Once we were inside the Pittock Mansion, we were able to walk around with a map and look at the public and private rooms. They were all furnished with proper period furniture, but few of the actual Pittock family things, due to roof leaks and water damage. The furniture we saw was mostly donated by wealthy Portland families anxious to play a part in this celebration of history.
In the Music Room stood a grand piano and harp, with comfy furniture and magnificent views of the garden and city beyond. I can imagine the Pittock daughters playing for friends and family here. The Library was nearby, which seemed to be used for family card games as well as study.
On the same floor was the formal dining room, furnished in dark wood, along with a heavy Chinese screen. Close by, smaller and brighter, was the breakfast room, which was where I would like to eat.
The formal entrance was a small round foyer, which seemed almost undersized for such a fine house. Mirroring that small round room was another, far more ornate one, labeled “The Turkish Smoking Room.” This carved and painted room was where the gentlemen of the day could close the door to the house, open the door to the outside, and enjoy their cigars without stinking the house up. This elaborate room was only used by guests; Mr. Pittock didn’t smoke.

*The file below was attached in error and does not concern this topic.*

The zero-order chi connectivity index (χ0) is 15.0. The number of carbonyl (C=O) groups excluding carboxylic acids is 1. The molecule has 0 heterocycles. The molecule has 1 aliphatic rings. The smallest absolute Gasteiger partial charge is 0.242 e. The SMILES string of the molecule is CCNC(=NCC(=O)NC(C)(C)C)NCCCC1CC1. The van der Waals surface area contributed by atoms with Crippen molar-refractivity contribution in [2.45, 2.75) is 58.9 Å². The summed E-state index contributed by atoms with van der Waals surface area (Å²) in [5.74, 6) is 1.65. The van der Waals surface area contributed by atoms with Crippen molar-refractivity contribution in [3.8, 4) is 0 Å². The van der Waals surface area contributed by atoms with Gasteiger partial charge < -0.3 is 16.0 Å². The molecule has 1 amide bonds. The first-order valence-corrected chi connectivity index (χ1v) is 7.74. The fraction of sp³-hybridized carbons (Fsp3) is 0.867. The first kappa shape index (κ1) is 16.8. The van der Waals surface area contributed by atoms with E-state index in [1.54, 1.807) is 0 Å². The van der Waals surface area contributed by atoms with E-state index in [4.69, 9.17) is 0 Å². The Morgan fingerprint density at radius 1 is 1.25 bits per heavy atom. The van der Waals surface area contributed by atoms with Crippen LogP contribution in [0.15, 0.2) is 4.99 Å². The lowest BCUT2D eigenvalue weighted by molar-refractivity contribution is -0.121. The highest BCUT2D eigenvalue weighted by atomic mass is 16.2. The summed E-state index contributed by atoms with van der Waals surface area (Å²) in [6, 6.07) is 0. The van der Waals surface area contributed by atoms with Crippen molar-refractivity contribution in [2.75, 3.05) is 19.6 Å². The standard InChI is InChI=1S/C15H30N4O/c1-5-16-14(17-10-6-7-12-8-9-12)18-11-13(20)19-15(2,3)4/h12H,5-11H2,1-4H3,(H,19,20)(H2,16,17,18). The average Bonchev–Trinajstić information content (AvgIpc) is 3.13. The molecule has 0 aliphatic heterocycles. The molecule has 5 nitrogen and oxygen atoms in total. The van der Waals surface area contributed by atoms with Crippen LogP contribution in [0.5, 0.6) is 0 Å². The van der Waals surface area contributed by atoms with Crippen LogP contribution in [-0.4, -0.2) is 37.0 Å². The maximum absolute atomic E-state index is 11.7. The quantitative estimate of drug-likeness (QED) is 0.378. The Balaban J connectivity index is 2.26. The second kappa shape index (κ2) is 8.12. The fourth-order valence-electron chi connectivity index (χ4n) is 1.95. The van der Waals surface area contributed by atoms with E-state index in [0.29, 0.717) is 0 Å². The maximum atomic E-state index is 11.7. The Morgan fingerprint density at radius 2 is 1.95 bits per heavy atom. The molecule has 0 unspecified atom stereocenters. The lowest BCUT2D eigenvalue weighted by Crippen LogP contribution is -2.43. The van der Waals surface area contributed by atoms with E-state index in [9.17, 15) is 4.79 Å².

I especially enjoyed looking at the kitchen, where the finest 1915 appliances were on display. The wood burning stove looked like an iron and ceramic altar to the worship of food preparation. The sink had a suspended dish drainer that was ingenious, but seemed small for the number of dishes that would have been washed, with nearly a dozen people living in the house.
Of course, I took note of many of the things because I need to know what sorts of stoves, sinks, and such I can use in my story. None of my characters were as rich as the Pittocks, but I got to feel, for a while, that I was walking through my 1903 Portland.
I will tell you about the family’s private rooms tomorrow!